- Exchange of knowledge in virtual communities: confidence, loyalty, emotional identification, reciprocity and commitment are fundamental for the exchange of knowledge in virtual communities.
- Usage and adoption of social networking sites: there are several aspects (cognitive, contextual, etc.) that explain how people adopt technology. Davis, Bagozzi and Warshaw developed the Technology Acceptance Model (TAM), which is what based this research.
A model was designed to see what was the utility of social networking sites for knowledge exchange, based on the TAM model.
Social networking sites help in solving some barriers usually found in the field of tourism: high competition and lack of collaboration, atomization of the sector, lack of knowledge, etc.
More than 80,000
virtual communities  members out of 28 communities in several social networking sites (Linkedin, Facebook, Ning) were identified and a sample of users was selected to be surveyed about usage and perceived utility. The main characteristics of the sample is higher education, a majority of people in the 30-44 y.o. range, professionals of the tourism or knowledge sector, not very high earnings, proficiency in the use of ICTs. Facebook is the SNS more used, followed by Twitter and Linkedin, though Linkedin was much more used in relationship with the average SNS user, that is, tourism professionals use linkedin more than the average population. More than half of the users had friends as their contacts, but besides this, the level of trust in the network is very high. It is believed that SNS are adequate for sharing knowledge but not as good for creating new knowledge.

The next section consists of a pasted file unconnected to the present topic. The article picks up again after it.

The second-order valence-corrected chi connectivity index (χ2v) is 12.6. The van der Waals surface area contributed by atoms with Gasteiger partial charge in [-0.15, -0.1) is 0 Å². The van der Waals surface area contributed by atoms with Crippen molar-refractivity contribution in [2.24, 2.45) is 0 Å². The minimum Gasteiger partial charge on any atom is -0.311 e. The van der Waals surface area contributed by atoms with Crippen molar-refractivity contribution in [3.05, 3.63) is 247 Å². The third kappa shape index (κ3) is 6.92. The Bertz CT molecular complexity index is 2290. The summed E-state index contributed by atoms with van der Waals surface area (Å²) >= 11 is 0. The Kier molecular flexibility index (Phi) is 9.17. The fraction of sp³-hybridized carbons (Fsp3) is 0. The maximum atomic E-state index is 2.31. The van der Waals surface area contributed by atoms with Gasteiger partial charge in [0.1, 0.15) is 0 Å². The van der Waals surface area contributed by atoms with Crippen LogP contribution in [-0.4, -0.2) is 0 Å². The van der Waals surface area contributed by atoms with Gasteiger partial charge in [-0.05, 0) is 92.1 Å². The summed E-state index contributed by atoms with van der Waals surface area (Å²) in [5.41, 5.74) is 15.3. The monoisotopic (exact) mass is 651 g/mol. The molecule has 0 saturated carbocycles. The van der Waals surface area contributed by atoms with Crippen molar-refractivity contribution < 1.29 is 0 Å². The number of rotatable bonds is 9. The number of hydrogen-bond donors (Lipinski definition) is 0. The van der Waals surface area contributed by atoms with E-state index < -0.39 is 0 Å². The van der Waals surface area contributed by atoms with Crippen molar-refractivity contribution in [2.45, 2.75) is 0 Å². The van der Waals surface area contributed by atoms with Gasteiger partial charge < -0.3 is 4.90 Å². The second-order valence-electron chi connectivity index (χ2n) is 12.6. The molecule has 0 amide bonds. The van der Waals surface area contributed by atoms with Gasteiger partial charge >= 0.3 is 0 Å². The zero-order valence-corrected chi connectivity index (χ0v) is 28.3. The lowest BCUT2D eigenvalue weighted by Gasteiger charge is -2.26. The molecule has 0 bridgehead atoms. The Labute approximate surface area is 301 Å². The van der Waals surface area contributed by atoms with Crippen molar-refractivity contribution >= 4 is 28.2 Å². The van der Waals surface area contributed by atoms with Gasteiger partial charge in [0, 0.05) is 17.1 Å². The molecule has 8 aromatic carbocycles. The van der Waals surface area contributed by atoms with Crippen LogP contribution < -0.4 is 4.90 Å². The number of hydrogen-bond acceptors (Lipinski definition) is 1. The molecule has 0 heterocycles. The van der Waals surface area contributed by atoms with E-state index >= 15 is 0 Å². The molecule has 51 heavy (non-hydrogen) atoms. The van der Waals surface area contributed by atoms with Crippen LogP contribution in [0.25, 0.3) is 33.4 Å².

We can state that autonomy, diversity and openness favours interactivity among members and thus increase the usage of SNS. SNS are perceived more as places to get in through with people and share knowledge, rather than spaces for collaborative learning. There is a low perception of generation of new knowledge. Thus, features of SNS should be improved in terms of generation of knowledge (if that was their purpose). Notwithstanding, there is a positive perception of SNS often times based in high rates of trust in these platforms. Hence, SNS could be used for collaborative work between members of the tourist sector.
Some questions from the committee:
- Agustí Canals: was there any validation of the questionnaire?
- Agustí Canals: what is the relationship of the model and demographic data?
- Agustí Canals: is this research representative of other fields or, at least, other knowledge-intensive fields?
- José Luis Molina: how does the model relate to personal knowledge management?
- José Luis Molina: how does the model would vary taking into account only specific regions of the globe?
- Esther Pérez: what are the reasons behind the choice of the model of acceptance of technology?
- Q: does the model fit better in some specific geographic areas rather and other ones? what about different ages?
- Q: how should the model evolve to fit the pace of change in reality?
The questionnaire was validated: there was a pre-survey with a very small sample, the questionnaire was corrected and then the new questionnaire was used in the final survey.
The direct interaction of the researcher with many of the surveyed networks leads him to believe that there are not many differences in the usage and perception of utility of SNS for tourism professionals in different regions of the world… but language. Indeed, problems are shared, attitudes are similar and practices do not differ much from different SNS and/or social networks.